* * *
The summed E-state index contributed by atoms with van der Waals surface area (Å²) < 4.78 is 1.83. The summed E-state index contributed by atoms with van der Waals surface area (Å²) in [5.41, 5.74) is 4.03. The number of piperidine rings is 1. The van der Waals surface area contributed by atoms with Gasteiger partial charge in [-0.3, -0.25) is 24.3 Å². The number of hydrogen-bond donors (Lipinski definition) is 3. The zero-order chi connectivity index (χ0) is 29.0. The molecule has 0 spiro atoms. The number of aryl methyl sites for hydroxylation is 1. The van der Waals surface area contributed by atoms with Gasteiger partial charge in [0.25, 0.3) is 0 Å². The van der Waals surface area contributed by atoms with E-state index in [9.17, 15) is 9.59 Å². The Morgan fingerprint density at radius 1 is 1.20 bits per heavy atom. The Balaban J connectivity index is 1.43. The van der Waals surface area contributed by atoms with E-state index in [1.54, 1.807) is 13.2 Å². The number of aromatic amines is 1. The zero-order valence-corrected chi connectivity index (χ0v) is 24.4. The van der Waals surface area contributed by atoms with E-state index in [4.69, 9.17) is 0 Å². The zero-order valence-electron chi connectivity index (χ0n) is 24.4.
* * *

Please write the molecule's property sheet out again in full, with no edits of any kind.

The summed E-state index contributed by atoms with van der Waals surface area (Å²) < 4.78 is 1.83. The summed E-state index contributed by atoms with van der Waals surface area (Å²) in [5.41, 5.74) is 4.03. The number of piperidine rings is 1. The van der Waals surface area contributed by atoms with Gasteiger partial charge in [-0.3, -0.25) is 24.3 Å². The number of hydrogen-bond donors (Lipinski definition) is 3. The zero-order chi connectivity index (χ0) is 29.0. The molecule has 0 spiro atoms. The number of aryl methyl sites for hydroxylation is 1. The van der Waals surface area contributed by atoms with Gasteiger partial charge in [0.25, 0.3) is 0 Å². The van der Waals surface area contributed by atoms with E-state index in [9.17, 15) is 9.59 Å². The Morgan fingerprint density at radius 1 is 1.20 bits per heavy atom. The Balaban J connectivity index is 1.43. The van der Waals surface area contributed by atoms with E-state index in [1.54, 1.807) is 13.2 Å². The number of aromatic amines is 1. The zero-order valence-corrected chi connectivity index (χ0v) is 24.4. The van der Waals surface area contributed by atoms with E-state index in [4.69, 9.17) is 0 Å². The zero-order valence-electron chi connectivity index (χ0n) is 24.4.